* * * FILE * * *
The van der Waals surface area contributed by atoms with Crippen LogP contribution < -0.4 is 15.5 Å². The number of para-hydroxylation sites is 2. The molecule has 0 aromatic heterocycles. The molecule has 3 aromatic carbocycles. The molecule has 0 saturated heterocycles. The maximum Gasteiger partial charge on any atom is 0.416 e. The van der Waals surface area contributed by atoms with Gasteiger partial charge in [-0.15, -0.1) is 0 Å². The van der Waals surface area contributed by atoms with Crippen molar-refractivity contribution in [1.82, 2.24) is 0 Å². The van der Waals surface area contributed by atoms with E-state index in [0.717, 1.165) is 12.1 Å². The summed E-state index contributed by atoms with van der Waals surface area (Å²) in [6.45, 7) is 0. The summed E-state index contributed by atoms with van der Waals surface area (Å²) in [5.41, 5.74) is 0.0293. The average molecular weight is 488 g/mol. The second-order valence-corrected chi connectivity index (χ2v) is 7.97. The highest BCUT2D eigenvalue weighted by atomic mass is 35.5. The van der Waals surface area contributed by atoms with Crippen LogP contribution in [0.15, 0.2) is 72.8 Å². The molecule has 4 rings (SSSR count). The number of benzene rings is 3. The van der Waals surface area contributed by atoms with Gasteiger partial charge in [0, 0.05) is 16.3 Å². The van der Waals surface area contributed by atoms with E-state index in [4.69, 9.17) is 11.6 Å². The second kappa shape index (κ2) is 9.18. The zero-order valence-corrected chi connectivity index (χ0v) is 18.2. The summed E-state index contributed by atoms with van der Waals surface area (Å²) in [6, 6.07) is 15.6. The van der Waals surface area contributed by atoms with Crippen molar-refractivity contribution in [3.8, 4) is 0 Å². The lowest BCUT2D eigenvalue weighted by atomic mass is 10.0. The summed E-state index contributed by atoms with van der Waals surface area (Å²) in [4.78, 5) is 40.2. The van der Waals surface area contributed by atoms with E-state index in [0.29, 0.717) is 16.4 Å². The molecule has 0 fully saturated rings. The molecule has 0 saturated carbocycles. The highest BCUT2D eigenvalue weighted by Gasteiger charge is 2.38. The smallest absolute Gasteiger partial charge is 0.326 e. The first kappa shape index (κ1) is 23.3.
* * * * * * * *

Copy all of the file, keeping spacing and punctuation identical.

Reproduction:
The van der Waals surface area contributed by atoms with Crippen LogP contribution < -0.4 is 15.5 Å². The number of para-hydroxylation sites is 2. The molecule has 0 aromatic heterocycles. The molecule has 3 aromatic carbocycles. The molecule has 0 saturated heterocycles. The maximum Gasteiger partial charge on any atom is 0.416 e. The van der Waals surface area contributed by atoms with Gasteiger partial charge in [-0.15, -0.1) is 0 Å². The van der Waals surface area contributed by atoms with Crippen molar-refractivity contribution in [1.82, 2.24) is 0 Å². The van der Waals surface area contributed by atoms with E-state index in [0.717, 1.165) is 12.1 Å². The summed E-state index contributed by atoms with van der Waals surface area (Å²) in [6.45, 7) is 0. The summed E-state index contributed by atoms with van der Waals surface area (Å²) in [5.41, 5.74) is 0.0293. The average molecular weight is 488 g/mol. The second-order valence-corrected chi connectivity index (χ2v) is 7.97. The highest BCUT2D eigenvalue weighted by atomic mass is 35.5. The van der Waals surface area contributed by atoms with Crippen LogP contribution in [0.15, 0.2) is 72.8 Å². The molecule has 4 rings (SSSR count). The number of benzene rings is 3. The van der Waals surface area contributed by atoms with Gasteiger partial charge in [0, 0.05) is 16.3 Å². The van der Waals surface area contributed by atoms with E-state index in [4.69, 9.17) is 11.6 Å². The second kappa shape index (κ2) is 9.18. The zero-order valence-corrected chi connectivity index (χ0v) is 18.2. The summed E-state index contributed by atoms with van der Waals surface area (Å²) in [6, 6.07) is 15.6. The van der Waals surface area contributed by atoms with Crippen molar-refractivity contribution in [3.8, 4) is 0 Å². The lowest BCUT2D eigenvalue weighted by atomic mass is 10.0. The summed E-state index contributed by atoms with van der Waals surface area (Å²) in [4.78, 5) is 40.2. The van der Waals surface area contributed by atoms with E-state index in [0.29, 0.717) is 16.4 Å². The molecule has 0 fully saturated rings. The molecule has 0 saturated carbocycles. The highest BCUT2D eigenvalue weighted by Gasteiger charge is 2.38. The smallest absolute Gasteiger partial charge is 0.326 e. The first kappa shape index (κ1) is 23.3.